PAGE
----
Ed’s pick – Philadelphia Eagles

The NFC East starts the season with big question marks over each team, will the Zeke holdout continue in a fashion similar to Bell’s last year? Can Carson Wentz stay healthy now postseason extraordinaire Big D*** Nick has moved on? Who will start under centre for the Redskins and the Giants?
Assuming all goes to plan the Cowboys look to be one of the best sides they have had in a long time with genuine playoff credentials, if they can keep last seasons momentum rolling they would be a franchise no one should take lightly. Philly also look a very strong beast with very few holes who will be going head to head with the Boys, a lot rides on Wentz and whether he can win over the locker room and fans to take the Eagles into January where their fans believe they belong.
I can’t say the same for the other two sides, losing OBJ, Vernon and Collins won’t help the already lacklustre chances for Big Blue who continue to maintain Eli will take the reigns to start the season. It might not be long before we see shock 6th overall pick Daniel Jones on the hot seat and whether the gamble paid off… We have another rookie QB in Washington in Dwayne Haskins who will be competing with Keenum for the starters spot following an up and down pre season. But in an aging team devoid of playing and coaching talent it’s hard to see those empty seats being filled anytime soon.

NFC South

I can’t imagine Buccaneers WR Mike Evans is too thrilled that he will be catching passes from Blaine Gabbert, Jameis Winston or Ryan Griffin… he deserves better! Carolina need to find some wideouts to complement RB Christian McCaffrey and the ageing Greg Olsen… and hope that Cam focuses more on the football than his outfits. The Falcons have some great players on offense but need to improve defensively if tey are to live up to their full potential. If the Saints can replicate last season’s form, they should be able to push for a #1 or #2 seed.

Ed’s pick – New Orleans Saints

This division has sent a team to the NFC Championship game for 3 of the last 4 years, and is rightly regarded as arguably the most competitive in football. The Bucs have stagnated in recent years and have moved on from Doug Marone to Bruce Arians in an attempt to stop the rot, can he bring the best out of Jameis Winston and turn the ship around? It will undoubtedly be hard within the division but there are some favourable fixtures outside of it. The other three sides all remain with huge playoff plus potential, New Orleans have a Super Bowl ready team with superstars on offence (Thomas & Kamara), an experienced elite QB in Brees and a better defence than they are credited for. It looks to me like they will just pip the Falcons, devastated by injuries last year they bring a whole new crew of co-ordinators to a talent filled roster who barring a shock should perform to a wildcard round level. I’ve only heard promising reports about Cam Newton this offseason and if he can be the “stud” he really should be with his build and his arm, with McCaffrey fulfilling his potential at his side we could see even more competition in this division. Unfortunately Superbowl Cam haunts me and his injury record and dress sense could quickly turn him into the flop potential he certainly possesses.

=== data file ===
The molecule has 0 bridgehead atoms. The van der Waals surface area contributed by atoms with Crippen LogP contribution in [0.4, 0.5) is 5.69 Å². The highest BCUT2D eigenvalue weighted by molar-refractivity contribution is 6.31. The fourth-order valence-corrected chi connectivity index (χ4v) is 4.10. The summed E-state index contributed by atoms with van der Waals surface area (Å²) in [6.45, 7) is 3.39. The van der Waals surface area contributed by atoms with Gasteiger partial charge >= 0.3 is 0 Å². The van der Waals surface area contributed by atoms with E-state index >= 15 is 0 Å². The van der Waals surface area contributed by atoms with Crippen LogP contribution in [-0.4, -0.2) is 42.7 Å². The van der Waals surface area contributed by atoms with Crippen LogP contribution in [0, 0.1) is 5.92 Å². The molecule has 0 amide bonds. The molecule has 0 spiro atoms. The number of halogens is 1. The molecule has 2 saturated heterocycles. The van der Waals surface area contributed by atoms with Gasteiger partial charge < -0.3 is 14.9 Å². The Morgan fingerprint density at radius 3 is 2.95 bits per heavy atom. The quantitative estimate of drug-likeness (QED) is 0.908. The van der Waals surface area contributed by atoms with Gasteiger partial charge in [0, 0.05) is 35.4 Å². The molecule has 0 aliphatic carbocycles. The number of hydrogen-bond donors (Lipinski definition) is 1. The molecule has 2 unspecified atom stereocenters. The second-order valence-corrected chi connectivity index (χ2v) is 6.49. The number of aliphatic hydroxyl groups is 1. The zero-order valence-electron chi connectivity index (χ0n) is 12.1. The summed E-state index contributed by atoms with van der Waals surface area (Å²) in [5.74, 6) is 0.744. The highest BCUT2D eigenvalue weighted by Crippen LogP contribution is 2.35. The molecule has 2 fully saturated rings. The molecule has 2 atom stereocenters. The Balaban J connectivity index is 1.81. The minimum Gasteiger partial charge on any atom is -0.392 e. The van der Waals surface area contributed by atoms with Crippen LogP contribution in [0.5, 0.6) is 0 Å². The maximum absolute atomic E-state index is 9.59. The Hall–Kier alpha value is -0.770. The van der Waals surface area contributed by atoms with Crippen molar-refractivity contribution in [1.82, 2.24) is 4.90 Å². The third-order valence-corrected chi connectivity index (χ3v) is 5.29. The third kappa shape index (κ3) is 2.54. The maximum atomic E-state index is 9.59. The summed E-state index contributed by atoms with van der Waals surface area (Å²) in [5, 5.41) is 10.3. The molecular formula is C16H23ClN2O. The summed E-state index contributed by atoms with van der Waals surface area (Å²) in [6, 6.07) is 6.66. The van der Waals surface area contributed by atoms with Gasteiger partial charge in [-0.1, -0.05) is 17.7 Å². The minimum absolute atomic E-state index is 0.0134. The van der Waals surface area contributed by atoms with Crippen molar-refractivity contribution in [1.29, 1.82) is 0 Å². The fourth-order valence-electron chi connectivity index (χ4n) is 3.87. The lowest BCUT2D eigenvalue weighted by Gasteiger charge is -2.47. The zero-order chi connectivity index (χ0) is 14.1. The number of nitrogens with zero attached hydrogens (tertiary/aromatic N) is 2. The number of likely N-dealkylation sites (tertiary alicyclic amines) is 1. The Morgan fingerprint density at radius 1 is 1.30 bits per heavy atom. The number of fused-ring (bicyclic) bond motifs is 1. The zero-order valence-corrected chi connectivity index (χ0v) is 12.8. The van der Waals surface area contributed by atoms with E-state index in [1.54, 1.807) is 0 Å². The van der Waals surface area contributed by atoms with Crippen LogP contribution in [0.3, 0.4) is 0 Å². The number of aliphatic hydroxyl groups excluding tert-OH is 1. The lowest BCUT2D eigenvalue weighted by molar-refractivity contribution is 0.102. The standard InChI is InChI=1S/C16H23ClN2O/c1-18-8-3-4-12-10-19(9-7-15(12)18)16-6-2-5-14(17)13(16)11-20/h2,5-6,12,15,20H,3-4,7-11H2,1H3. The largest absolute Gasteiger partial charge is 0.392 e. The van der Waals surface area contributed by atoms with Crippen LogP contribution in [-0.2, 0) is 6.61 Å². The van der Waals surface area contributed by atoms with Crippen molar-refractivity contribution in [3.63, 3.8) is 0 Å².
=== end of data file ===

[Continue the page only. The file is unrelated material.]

NFC West

With a 3-13 record, the Cardinals were the worst team in the league last season and Kyler Murray will need to grow quickly into his role as an NFL starting QB, so will need plenty of help from David Johnson and Larry Fitzgerald. San Francisco’s 2018 season was ruined by injuries to Jerick McKinnon and Jimmy Garoppolo; if they can keep their roster fit then an 8-8 finish is possible. The Rams will surely be pushing for the playoffs again, but there are questions over Todd Gurley’s health and I think that they will find things harder now teams have a season of game footage – just look at how the Patriots nullified them in the Super Bowl! My Divisional Champions are the Seahawks, who always find a way to remain not just competitive but extremely strong in the division and recently added yet another defensive star in the form of Jadeveon Clowney.

Ed’s pick – Los Angeles Rams

The InstaRams and their fans will be fuming on social media after losing in the Superbowl last year, but with McVay’s brain filling the void in Goff’s head these guys aren’t going anywhere and remain odds on favourites to win the division. No one knows what is going on with Todd Gurley but with or without him we will see an exciting, high scoring side once again. The other three in this division for me are very much of an unknown entity, with each going through individual identity crises. The 49ers (Jimmy G’s) huge preseason hype was ended far too early last year for us to know just what we will get from him and he remains the key in answering this question, Shanahan and co. will be hoping Joey’s brother Nick at pick 2 will be a difference maker on the other side of the ball. The Seahawks’ unknowns lie all over the field, will we see running back by committee or a favourite emerge from the pack, can Lockett and rookie DK Metcalfe provide Wilson with enough power, and with only one member of the Legion of Boom returning in Bobby Wagner, albeit surrounded by a plethora of talented young players how will the once feared Defense fare? Similarly the Cardinals, last years laughing stock now have a fully fit David Johnson and #1 pick Kyler Murray back with old pal Kliff Kingsbury, have had an up and down preseason and who knows what we will see from this outfit. I suspect the Hawks have enough talent to push in this division, but I’m not so sure about the others…


Not gonna lie, I think Ed has put me to shame with the thought he has put into this – I’m going to blame a little something called the Rugby World Cup being on the horizon!